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This eBook from the Gutenberg Project consists of approximately 267 pages of information about The Patrician.

When she went into the little drawing-room Audrey was sitting in the deep-cushioned window-seat with a book on her knee; and by the fact that it was open at the index, Barbara judged that she had not been reading too attentively.  She showed no signs of agitation at the sight of her visitor, nor any eagerness to hear news of Miltoun.  But the girl had not been five minutes in the room before the thought came to her:  “Why!  She has the same look as Eustace!” She, too, was like an empty tenement; without impatience, discontent, or grief—­waiting!  Barbara had scarcely realized this with a curious sense of discomposure, when Courtier was announced.  Whether there was in this an absolute coincidence or just that amount of calculation which might follow on his part from receipt of a note written from Sea House—­saying that Miltoun was well again, that she was coming up and meant to go and thank Mrs. Noel—­was not clear, nor were her own sensations; and she drew over her face that armoured look which she perhaps knew Courtier could not bear to see.  His face, at all events, was very red when he shook hands.  He had come, he told Mrs. Noel, to say good-bye.  He was definitely off next week.  Fighting had broken out; the revolutionaries were greatly outnumbered.  Indeed he ought to have been there long before!

Barbara had gone over to the window; she turned suddenly, and said: 

“You were preaching peace two months ago!”

Courtier bowed.

“We are not all perfectly consistent, Lady Barbara.  These poor devils have a holy cause.”

Barbara held out her hand to Mrs. Noel.

“You only think their cause holy because they happen to be weak.  Good-bye, Mrs. Noel; the world is meant for the strong, isn’t it!”

She intended that to hurt him; and from the tone of his voice, she knew it had.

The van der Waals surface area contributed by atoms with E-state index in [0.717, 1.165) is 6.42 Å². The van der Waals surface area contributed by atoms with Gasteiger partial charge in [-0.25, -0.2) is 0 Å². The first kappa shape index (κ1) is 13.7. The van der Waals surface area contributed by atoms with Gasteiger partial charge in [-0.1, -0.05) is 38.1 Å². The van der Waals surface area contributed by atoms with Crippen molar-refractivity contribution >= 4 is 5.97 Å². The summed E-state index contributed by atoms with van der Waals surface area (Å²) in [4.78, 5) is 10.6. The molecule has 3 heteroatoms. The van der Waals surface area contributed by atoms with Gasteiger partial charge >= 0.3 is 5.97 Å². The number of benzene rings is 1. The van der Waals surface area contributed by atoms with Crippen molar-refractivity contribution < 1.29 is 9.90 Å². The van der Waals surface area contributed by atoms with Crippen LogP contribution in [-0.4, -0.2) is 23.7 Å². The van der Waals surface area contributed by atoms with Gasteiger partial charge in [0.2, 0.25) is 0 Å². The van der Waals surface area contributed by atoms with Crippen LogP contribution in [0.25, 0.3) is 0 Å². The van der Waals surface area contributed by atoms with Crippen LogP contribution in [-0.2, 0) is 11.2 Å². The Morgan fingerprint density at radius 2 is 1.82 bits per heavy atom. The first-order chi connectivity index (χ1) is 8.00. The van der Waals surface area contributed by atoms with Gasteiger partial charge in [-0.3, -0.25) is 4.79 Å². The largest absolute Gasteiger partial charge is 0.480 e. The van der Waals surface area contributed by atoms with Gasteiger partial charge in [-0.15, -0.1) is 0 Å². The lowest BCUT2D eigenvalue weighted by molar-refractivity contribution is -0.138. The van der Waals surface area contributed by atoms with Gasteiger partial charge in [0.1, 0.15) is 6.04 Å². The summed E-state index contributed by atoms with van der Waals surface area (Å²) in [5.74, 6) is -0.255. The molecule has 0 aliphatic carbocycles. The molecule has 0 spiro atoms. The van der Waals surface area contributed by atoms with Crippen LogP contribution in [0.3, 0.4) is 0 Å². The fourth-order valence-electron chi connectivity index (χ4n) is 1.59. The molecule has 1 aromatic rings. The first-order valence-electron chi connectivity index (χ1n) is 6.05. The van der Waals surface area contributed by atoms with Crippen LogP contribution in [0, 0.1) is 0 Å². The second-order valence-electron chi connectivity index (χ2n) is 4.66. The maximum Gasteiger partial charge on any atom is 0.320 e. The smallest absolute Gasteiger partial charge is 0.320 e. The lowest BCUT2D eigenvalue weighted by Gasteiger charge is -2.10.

“Don’t, Lady Barbara; from your mother, yes; not from you!”

“It’s what I believe.  Good-bye!” And she went out.

She had told him that she did not want him to go—­not yet; and he was going!

But no sooner had she got outside, after that strange outburst, than she bit her lips to keep back an angry, miserable feeling.  He had been rude to her, she had been rude to him; that was the way they had said good-bye!  Then, as she emerged into the sunlight, she thought:  “Oh! well; he doesn’t care, and I’m sure I don’t!”

She heard a voice behind her.

“May I get you a cab?” and at once the sore feeling began to die away; but she did not look round, only smiled, and shook her head, and made a little room for him on the pavement.

But though they walked, they did not at first talk.  There was rising within Barbara a tantalizing devil of desire to know the feelings that really lay behind that deferential gravity, to make him show her how much he really cared.  She kept her eyes demurely lowered, but she let the glimmer of a smile flicker about her lips; she knew too that her cheeks were glowing, and for that she was not sorry.  Was she not to have any—­any—­was he calmly to go away—­without——­And she thought:  “He shall say something!  He shall show me, without that horrible irony of his!”

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